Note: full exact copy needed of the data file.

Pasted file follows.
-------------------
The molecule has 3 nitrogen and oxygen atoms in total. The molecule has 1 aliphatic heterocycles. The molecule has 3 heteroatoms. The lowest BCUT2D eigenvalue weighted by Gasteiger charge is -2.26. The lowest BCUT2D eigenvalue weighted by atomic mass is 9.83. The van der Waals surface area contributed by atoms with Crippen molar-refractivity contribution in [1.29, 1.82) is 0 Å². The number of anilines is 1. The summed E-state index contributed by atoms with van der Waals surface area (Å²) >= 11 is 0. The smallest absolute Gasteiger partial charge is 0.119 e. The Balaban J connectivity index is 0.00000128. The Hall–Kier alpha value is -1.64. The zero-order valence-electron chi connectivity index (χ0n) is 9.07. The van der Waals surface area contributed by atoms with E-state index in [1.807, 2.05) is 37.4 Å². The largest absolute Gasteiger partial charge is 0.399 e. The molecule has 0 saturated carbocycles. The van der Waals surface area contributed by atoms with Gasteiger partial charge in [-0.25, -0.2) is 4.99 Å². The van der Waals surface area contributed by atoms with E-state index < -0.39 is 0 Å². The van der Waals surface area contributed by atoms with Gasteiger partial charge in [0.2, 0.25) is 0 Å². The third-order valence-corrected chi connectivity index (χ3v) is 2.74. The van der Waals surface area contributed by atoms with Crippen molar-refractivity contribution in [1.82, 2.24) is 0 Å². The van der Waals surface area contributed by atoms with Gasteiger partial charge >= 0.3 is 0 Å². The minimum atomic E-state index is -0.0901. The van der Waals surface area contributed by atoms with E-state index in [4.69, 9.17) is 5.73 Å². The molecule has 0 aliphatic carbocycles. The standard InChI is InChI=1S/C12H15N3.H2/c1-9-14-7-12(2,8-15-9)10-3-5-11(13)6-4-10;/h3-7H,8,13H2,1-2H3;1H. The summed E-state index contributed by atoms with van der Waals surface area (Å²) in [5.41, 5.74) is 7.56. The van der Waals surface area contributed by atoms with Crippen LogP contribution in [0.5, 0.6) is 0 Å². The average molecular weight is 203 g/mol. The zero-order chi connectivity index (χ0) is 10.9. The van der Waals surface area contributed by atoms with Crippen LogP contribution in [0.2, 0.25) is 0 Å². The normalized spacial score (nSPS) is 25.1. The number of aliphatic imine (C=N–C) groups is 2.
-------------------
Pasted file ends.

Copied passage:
The molecule has 3 nitrogen and oxygen atoms in total. The molecule has 1 aliphatic heterocycles. The molecule has 3 heteroatoms. The lowest BCUT2D eigenvalue weighted by Gasteiger charge is -2.26. The lowest BCUT2D eigenvalue weighted by atomic mass is 9.83. The van der Waals surface area contributed by atoms with Crippen molar-refractivity contribution in [1.29, 1.82) is 0 Å². The number of anilines is 1. The summed E-state index contributed by atoms with van der Waals surface area (Å²) >= 11 is 0. The smallest absolute Gasteiger partial charge is 0.119 e. The Balaban J connectivity index is 0.00000128. The Hall–Kier alpha value is -1.64. The zero-order valence-electron chi connectivity index (χ0n) is 9.07. The van der Waals surface area contributed by atoms with E-state index in [1.807, 2.05) is 37.4 Å². The largest absolute Gasteiger partial charge is 0.399 e. The molecule has 0 saturated carbocycles. The van der Waals surface area contributed by atoms with Gasteiger partial charge in [-0.25, -0.2) is 4.99 Å². The van der Waals surface area contributed by atoms with E-state index < -0.39 is 0 Å². The van der Waals surface area contributed by atoms with Gasteiger partial charge in [0.2, 0.25) is 0 Å². The third-order valence-corrected chi connectivity index (χ3v) is 2.74. The van der Waals surface area contributed by atoms with Crippen molar-refractivity contribution in [1.82, 2.24) is 0 Å². The van der Waals surface area contributed by atoms with Gasteiger partial charge >= 0.3 is 0 Å². The minimum atomic E-state index is -0.0901. The van der Waals surface area contributed by atoms with E-state index in [4.69, 9.17) is 5.73 Å². The molecule has 0 aliphatic carbocycles. The standard InChI is InChI=1S/C12H15N3.H2/c1-9-14-7-12(2,8-15-9)10-3-5-11(13)6-4-10;/h3-7H,8,13H2,1-2H3;1H. The summed E-state index contributed by atoms with van der Waals surface area (Å²) in [5.41, 5.74) is 7.56. The van der Waals surface area contributed by atoms with Crippen LogP contribution in [0.5, 0.6) is 0 Å². The average molecular weight is 203 g/mol. The zero-order chi connectivity index (χ0) is 10.9. The van der Waals surface area contributed by atoms with Crippen LogP contribution in [0.2, 0.25) is 0 Å². The normalized spacial score (nSPS) is 25.1. The number of aliphatic imine (C=N–C) groups is 2.